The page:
The best of EcoWatch, right in your inbox. Sign up for our email newsletter!
Looks Like Big Bird and Climate Change Have Been Abandoned
Despite hundreds of thousands of petitions asking for a question on climate change, former PBS NewsHour host Jim Lehrer did not ask the candidates what they would do to address manmade global warming as moderator of the first presidential debate. Even more stunning, Lehrer did not ask a single question about the environment or energy issues.
Lehrer, who currently serves as NewsHour's executive editor, said at the outset of the debate that he wanted to focus on "specifics." Yet while both President Obama and Mitt Romney brought up energy issues frequently, the moderator never pressed them on distortions made on these issues. And neither Lehrer nor the candidates raised climate change, which was discussed in each of the last three sets of presidential debates. In both 2000 and in 2008, the debates featured specific questions on climate change, and Republican and Democratic candidates each acknowledged the issue.
Last week, groups including the Environmental Defense Fund, Sierra Club, National Wildlife Federation and League of Conservation Voters delivered more than 160,000 petitions to Lehrer urging him to ask Obama and Romney "how they will confront the greatest challenge of our generation—climate change."
Their calls came amid increasing criticism of Obama and Romney for remaining largely silent on climate change, even as polling shows that a majority of undecided voters will weigh candidates' climate positions when they cast their ballots.
Just last month, NewsHour drew fire for turning to climate change contrarian Anthony Watts, a meteorologist, as a counterpoint to the scientific consensus on climate change. NewsHour did not disclose Watts' connection to the Heartland Institute, which is partly funded by corporations with an interest in obscuring climate science. Soon after, PBS Ombudsman Michael Getler acknowledged that the segment "was not the PBS NewsHour's finest 10 minutes" and said he found it "stunning" that Watts had been picked instead of "a university-accredited scientist to provide 'balance.'" But it remained to be seen whether PBS would re-commit itself to informing its audience and holding politicians accountable for the problems of the day. Tonight's debate indicated that PBS has not taken the criticism it has received seriously. Indeed, shortly after closing remarks, Watts gloated on his blog that climate was not mentioned.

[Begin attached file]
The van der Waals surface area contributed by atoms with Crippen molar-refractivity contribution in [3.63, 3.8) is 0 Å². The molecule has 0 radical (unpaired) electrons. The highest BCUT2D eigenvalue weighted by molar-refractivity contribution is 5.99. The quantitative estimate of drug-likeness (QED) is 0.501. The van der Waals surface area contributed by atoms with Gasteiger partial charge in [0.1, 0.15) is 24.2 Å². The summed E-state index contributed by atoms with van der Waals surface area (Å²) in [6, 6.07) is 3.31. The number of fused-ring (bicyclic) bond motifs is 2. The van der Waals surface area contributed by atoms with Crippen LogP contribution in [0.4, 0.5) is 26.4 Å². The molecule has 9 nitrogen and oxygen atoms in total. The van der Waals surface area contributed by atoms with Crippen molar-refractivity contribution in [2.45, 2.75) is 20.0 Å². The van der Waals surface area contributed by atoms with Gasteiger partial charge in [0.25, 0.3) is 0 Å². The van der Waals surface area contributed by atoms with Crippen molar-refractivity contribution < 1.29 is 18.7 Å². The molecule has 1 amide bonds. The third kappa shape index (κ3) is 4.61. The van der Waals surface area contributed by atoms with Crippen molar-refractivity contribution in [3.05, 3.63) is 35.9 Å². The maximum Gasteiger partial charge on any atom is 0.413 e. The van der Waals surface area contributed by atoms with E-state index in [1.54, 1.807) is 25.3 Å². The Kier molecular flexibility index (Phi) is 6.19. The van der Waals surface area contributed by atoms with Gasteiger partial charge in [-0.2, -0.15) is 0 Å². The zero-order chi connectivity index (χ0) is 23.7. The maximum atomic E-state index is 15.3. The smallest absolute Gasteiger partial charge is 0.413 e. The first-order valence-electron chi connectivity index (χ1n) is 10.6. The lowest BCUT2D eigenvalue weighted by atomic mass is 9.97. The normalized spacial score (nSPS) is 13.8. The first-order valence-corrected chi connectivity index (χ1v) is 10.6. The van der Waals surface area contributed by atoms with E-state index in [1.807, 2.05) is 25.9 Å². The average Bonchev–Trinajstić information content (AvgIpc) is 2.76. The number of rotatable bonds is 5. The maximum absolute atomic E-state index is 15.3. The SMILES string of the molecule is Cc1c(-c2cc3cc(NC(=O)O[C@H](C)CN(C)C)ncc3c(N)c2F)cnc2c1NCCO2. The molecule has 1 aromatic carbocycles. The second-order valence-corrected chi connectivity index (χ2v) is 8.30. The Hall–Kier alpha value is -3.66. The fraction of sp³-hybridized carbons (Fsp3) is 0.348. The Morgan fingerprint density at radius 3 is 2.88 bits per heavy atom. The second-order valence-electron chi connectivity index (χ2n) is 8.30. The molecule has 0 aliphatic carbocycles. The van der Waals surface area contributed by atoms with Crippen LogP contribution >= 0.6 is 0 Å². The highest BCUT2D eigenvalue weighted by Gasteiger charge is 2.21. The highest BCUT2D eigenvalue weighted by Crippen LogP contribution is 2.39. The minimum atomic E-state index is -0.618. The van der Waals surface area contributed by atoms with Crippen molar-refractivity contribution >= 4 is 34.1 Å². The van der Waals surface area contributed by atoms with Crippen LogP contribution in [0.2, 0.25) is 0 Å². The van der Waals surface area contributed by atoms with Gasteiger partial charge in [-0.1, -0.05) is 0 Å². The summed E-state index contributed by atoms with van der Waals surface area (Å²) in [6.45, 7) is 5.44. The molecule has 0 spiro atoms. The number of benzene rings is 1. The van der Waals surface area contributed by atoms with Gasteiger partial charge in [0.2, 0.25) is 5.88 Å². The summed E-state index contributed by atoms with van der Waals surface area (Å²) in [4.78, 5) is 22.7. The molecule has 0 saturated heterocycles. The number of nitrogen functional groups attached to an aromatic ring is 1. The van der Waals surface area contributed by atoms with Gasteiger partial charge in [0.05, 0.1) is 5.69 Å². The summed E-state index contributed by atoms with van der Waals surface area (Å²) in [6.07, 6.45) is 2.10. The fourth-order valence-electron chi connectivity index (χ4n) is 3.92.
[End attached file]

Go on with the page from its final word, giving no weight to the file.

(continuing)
EcoWatch Daily Newsletter
'We Need People's Bailout, Not Polluters' Bailout': Climate Groups Move to Preempt Big Oil Giveaway Amid Pandemic
By Andrea Germanos
A coalition of climate organizations strongly criticized President Donald Trump's in-person Friday meeting with the chief executives of some of the biggest fossil fuel companies in the world, saying the industry that fueled climate disaster must not be allowed to profiteer from government giveaways by getting bailout funds or preferred treatment during the coronavirus pandemic.
An Important Note
No supplement, diet, or lifestyle modification — aside from social distancing and practicing proper hygiene — can protect you from developing COVID-19.
The strategies outlined below may boost your immune health, but they don't protect specifically against COVID-19.
By Zak Smith
It is pretty amazing that in this moment when the COVID-19 outbreak has much of the country holed up in their homes binging Netflix, the most watched show in America over the last few weeks has been focused on wildlife trade — which scientists believe is the source of the COVID-19 pandemic. Make no mistake: Tiger King: Murder, Mayhem and Madness is about wildlife trade and other aspects of wildlife exploitation, just as surely as the appearance of Ebola, SARS, MERS, avian flu and probably COVID-19 in humans is a result of wildlife exploitation. As a conservationist, this is one of the things I've been thinking about while watching Tiger King. Here are five more:
By Hector Chapa
With the coronavirus pandemic quickly spreading, U.S. health officials have changed their advice on face masks and now recommend people wear cloth masks in public areas where social distancing can be difficult, such as grocery stores.
But can these masks be effective?
By Carey Gillam
Bayer AG is reneging on negotiated settlements with several U.S. law firms representing thousands of plaintiffs who claim exposure to Monsanto's Roundup herbicides caused them to develop non-Hodgkin lymphoma, sources involved in the litigation said on Friday.